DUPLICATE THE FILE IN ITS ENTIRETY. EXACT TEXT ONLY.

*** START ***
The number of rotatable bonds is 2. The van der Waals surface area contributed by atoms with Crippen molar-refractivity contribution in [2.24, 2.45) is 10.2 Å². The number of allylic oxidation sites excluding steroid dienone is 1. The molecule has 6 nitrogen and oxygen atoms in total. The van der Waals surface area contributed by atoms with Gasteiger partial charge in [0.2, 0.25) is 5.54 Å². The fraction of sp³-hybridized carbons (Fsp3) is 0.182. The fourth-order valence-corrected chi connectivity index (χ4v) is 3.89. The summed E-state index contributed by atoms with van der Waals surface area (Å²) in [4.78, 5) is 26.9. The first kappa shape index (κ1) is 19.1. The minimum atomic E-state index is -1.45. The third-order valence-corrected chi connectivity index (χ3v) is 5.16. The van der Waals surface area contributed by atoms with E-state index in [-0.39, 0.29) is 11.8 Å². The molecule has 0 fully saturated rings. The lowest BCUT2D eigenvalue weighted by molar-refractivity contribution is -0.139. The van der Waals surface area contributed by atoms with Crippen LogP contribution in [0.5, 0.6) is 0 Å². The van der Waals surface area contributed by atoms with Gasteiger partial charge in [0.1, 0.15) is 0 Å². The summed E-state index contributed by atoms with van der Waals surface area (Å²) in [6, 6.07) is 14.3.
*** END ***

The number of rotatable bonds is 2. The van der Waals surface area contributed by atoms with Crippen molar-refractivity contribution in [2.24, 2.45) is 10.2 Å². The number of allylic oxidation sites excluding steroid dienone is 1. The molecule has 6 nitrogen and oxygen atoms in total. The van der Waals surface area contributed by atoms with Gasteiger partial charge in [0.2, 0.25) is 5.54 Å². The fraction of sp³-hybridized carbons (Fsp3) is 0.182. The fourth-order valence-corrected chi connectivity index (χ4v) is 3.89. The summed E-state index contributed by atoms with van der Waals surface area (Å²) in [4.78, 5) is 26.9. The first kappa shape index (κ1) is 19.1. The minimum atomic E-state index is -1.45. The third-order valence-corrected chi connectivity index (χ3v) is 5.16. The van der Waals surface area contributed by atoms with E-state index in [-0.39, 0.29) is 11.8 Å². The molecule has 0 fully saturated rings. The lowest BCUT2D eigenvalue weighted by molar-refractivity contribution is -0.139. The van der Waals surface area contributed by atoms with Crippen LogP contribution in [0.5, 0.6) is 0 Å². The van der Waals surface area contributed by atoms with Gasteiger partial charge in [0.1, 0.15) is 0 Å². The summed E-state index contributed by atoms with van der Waals surface area (Å²) in [6, 6.07) is 14.3.